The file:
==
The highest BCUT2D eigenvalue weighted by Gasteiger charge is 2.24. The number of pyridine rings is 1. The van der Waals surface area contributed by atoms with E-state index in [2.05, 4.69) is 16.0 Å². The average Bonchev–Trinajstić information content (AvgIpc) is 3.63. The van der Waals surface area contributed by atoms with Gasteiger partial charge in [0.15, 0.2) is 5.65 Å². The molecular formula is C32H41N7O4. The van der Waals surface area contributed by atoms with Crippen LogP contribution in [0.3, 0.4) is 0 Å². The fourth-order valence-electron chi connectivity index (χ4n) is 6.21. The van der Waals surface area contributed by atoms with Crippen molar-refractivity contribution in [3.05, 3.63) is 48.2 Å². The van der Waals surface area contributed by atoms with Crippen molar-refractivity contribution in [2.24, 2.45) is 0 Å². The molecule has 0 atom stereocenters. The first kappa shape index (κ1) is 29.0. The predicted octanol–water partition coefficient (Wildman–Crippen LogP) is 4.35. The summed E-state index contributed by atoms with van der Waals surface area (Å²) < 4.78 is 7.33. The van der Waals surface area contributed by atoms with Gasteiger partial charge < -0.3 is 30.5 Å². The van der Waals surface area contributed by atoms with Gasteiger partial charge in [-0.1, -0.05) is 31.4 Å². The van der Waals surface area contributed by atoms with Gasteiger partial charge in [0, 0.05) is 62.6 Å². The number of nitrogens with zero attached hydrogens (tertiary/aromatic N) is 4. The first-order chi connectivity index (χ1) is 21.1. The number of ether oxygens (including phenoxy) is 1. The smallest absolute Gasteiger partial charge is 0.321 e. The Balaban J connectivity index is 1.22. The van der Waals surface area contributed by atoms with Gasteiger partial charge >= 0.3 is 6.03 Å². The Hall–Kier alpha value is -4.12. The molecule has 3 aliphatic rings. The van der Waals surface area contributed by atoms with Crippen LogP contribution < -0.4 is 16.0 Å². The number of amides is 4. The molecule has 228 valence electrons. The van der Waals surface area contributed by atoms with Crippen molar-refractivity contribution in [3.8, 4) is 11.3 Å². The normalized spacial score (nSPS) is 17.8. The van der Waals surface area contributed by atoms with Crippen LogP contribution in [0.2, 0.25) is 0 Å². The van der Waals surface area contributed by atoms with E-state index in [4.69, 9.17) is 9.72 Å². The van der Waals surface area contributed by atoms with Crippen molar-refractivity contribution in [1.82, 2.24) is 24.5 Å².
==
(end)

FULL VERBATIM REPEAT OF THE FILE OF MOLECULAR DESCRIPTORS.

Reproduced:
The highest BCUT2D eigenvalue weighted by Gasteiger charge is 2.24. The number of pyridine rings is 1. The van der Waals surface area contributed by atoms with E-state index in [2.05, 4.69) is 16.0 Å². The average Bonchev–Trinajstić information content (AvgIpc) is 3.63. The van der Waals surface area contributed by atoms with Gasteiger partial charge in [0.15, 0.2) is 5.65 Å². The molecular formula is C32H41N7O4. The van der Waals surface area contributed by atoms with Crippen LogP contribution in [0.3, 0.4) is 0 Å². The fourth-order valence-electron chi connectivity index (χ4n) is 6.21. The van der Waals surface area contributed by atoms with Crippen molar-refractivity contribution in [3.05, 3.63) is 48.2 Å². The van der Waals surface area contributed by atoms with Crippen molar-refractivity contribution in [2.24, 2.45) is 0 Å². The molecule has 0 atom stereocenters. The first kappa shape index (κ1) is 29.0. The predicted octanol–water partition coefficient (Wildman–Crippen LogP) is 4.35. The summed E-state index contributed by atoms with van der Waals surface area (Å²) < 4.78 is 7.33. The van der Waals surface area contributed by atoms with Gasteiger partial charge < -0.3 is 30.5 Å². The van der Waals surface area contributed by atoms with Gasteiger partial charge in [-0.1, -0.05) is 31.4 Å². The van der Waals surface area contributed by atoms with Gasteiger partial charge in [0, 0.05) is 62.6 Å². The number of nitrogens with zero attached hydrogens (tertiary/aromatic N) is 4. The first-order chi connectivity index (χ1) is 21.1. The number of ether oxygens (including phenoxy) is 1. The smallest absolute Gasteiger partial charge is 0.321 e. The Balaban J connectivity index is 1.22. The van der Waals surface area contributed by atoms with Gasteiger partial charge >= 0.3 is 6.03 Å². The Hall–Kier alpha value is -4.12. The molecule has 3 aliphatic rings. The van der Waals surface area contributed by atoms with Crippen LogP contribution < -0.4 is 16.0 Å². The number of amides is 4. The molecule has 228 valence electrons. The van der Waals surface area contributed by atoms with Crippen molar-refractivity contribution in [3.8, 4) is 11.3 Å². The normalized spacial score (nSPS) is 17.8. The van der Waals surface area contributed by atoms with Crippen LogP contribution in [0.2, 0.25) is 0 Å². The van der Waals surface area contributed by atoms with E-state index in [4.69, 9.17) is 9.72 Å². The van der Waals surface area contributed by atoms with Crippen molar-refractivity contribution in [1.82, 2.24) is 24.5 Å².